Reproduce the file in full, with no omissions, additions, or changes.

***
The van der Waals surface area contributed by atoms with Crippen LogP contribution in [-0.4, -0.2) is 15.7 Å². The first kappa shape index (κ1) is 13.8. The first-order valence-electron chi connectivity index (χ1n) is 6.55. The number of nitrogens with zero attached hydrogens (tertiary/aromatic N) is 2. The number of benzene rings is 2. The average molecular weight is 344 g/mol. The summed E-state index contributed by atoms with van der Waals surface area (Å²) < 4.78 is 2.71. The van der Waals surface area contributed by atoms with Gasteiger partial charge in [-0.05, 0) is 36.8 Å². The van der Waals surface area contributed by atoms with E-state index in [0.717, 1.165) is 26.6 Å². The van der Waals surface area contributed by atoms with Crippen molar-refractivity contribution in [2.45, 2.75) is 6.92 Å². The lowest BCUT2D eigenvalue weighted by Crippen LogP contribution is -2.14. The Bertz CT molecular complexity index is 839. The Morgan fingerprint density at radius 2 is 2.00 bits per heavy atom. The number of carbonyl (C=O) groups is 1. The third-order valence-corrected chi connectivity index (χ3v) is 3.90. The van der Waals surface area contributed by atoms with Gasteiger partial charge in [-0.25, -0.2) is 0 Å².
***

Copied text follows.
The van der Waals surface area contributed by atoms with Crippen LogP contribution in [-0.4, -0.2) is 15.7 Å². The first kappa shape index (κ1) is 13.8. The first-order valence-electron chi connectivity index (χ1n) is 6.55. The number of nitrogens with zero attached hydrogens (tertiary/aromatic N) is 2. The number of benzene rings is 2. The average molecular weight is 344 g/mol. The summed E-state index contributed by atoms with van der Waals surface area (Å²) < 4.78 is 2.71. The van der Waals surface area contributed by atoms with Gasteiger partial charge in [-0.05, 0) is 36.8 Å². The van der Waals surface area contributed by atoms with E-state index in [0.717, 1.165) is 26.6 Å². The van der Waals surface area contributed by atoms with Crippen molar-refractivity contribution in [2.45, 2.75) is 6.92 Å². The lowest BCUT2D eigenvalue weighted by Crippen LogP contribution is -2.14. The Bertz CT molecular complexity index is 839. The Morgan fingerprint density at radius 2 is 2.00 bits per heavy atom. The number of carbonyl (C=O) groups is 1. The third-order valence-corrected chi connectivity index (χ3v) is 3.90. The van der Waals surface area contributed by atoms with Gasteiger partial charge in [-0.25, -0.2) is 0 Å².